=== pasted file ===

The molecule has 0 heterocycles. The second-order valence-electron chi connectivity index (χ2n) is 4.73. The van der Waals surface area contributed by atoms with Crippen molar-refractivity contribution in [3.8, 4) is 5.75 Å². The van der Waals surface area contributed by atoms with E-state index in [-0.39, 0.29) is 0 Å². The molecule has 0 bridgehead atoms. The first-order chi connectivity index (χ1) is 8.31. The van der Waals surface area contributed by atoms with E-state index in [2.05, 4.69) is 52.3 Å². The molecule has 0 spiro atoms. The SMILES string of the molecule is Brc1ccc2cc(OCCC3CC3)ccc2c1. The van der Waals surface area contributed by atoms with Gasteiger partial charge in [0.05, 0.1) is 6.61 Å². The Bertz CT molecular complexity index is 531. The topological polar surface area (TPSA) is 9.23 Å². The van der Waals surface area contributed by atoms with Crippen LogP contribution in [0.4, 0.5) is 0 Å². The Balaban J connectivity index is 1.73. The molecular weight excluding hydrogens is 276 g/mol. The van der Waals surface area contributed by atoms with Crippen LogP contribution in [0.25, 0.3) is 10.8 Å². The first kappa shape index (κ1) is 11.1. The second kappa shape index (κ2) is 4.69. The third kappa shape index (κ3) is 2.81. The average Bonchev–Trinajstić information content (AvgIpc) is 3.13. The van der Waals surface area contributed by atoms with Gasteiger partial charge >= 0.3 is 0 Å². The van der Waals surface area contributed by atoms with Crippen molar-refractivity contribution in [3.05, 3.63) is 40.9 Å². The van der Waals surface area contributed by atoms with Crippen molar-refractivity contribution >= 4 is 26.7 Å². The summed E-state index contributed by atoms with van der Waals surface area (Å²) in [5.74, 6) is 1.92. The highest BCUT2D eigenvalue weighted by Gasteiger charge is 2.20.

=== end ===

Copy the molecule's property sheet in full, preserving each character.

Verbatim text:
The molecule has 0 heterocycles. The second-order valence-electron chi connectivity index (χ2n) is 4.73. The van der Waals surface area contributed by atoms with Crippen molar-refractivity contribution in [3.8, 4) is 5.75 Å². The van der Waals surface area contributed by atoms with E-state index in [-0.39, 0.29) is 0 Å². The molecule has 0 bridgehead atoms. The first-order chi connectivity index (χ1) is 8.31. The van der Waals surface area contributed by atoms with E-state index in [2.05, 4.69) is 52.3 Å². The molecule has 0 spiro atoms. The SMILES string of the molecule is Brc1ccc2cc(OCCC3CC3)ccc2c1. The van der Waals surface area contributed by atoms with Gasteiger partial charge in [0.05, 0.1) is 6.61 Å². The Bertz CT molecular complexity index is 531. The topological polar surface area (TPSA) is 9.23 Å². The van der Waals surface area contributed by atoms with Crippen LogP contribution in [0.4, 0.5) is 0 Å². The Balaban J connectivity index is 1.73. The molecular weight excluding hydrogens is 276 g/mol. The van der Waals surface area contributed by atoms with Crippen LogP contribution in [0.25, 0.3) is 10.8 Å². The first kappa shape index (κ1) is 11.1. The second kappa shape index (κ2) is 4.69. The third kappa shape index (κ3) is 2.81. The average Bonchev–Trinajstić information content (AvgIpc) is 3.13. The van der Waals surface area contributed by atoms with Gasteiger partial charge >= 0.3 is 0 Å². The van der Waals surface area contributed by atoms with Crippen molar-refractivity contribution in [3.05, 3.63) is 40.9 Å². The van der Waals surface area contributed by atoms with Crippen molar-refractivity contribution >= 4 is 26.7 Å². The summed E-state index contributed by atoms with van der Waals surface area (Å²) in [5.74, 6) is 1.92. The highest BCUT2D eigenvalue weighted by Gasteiger charge is 2.20.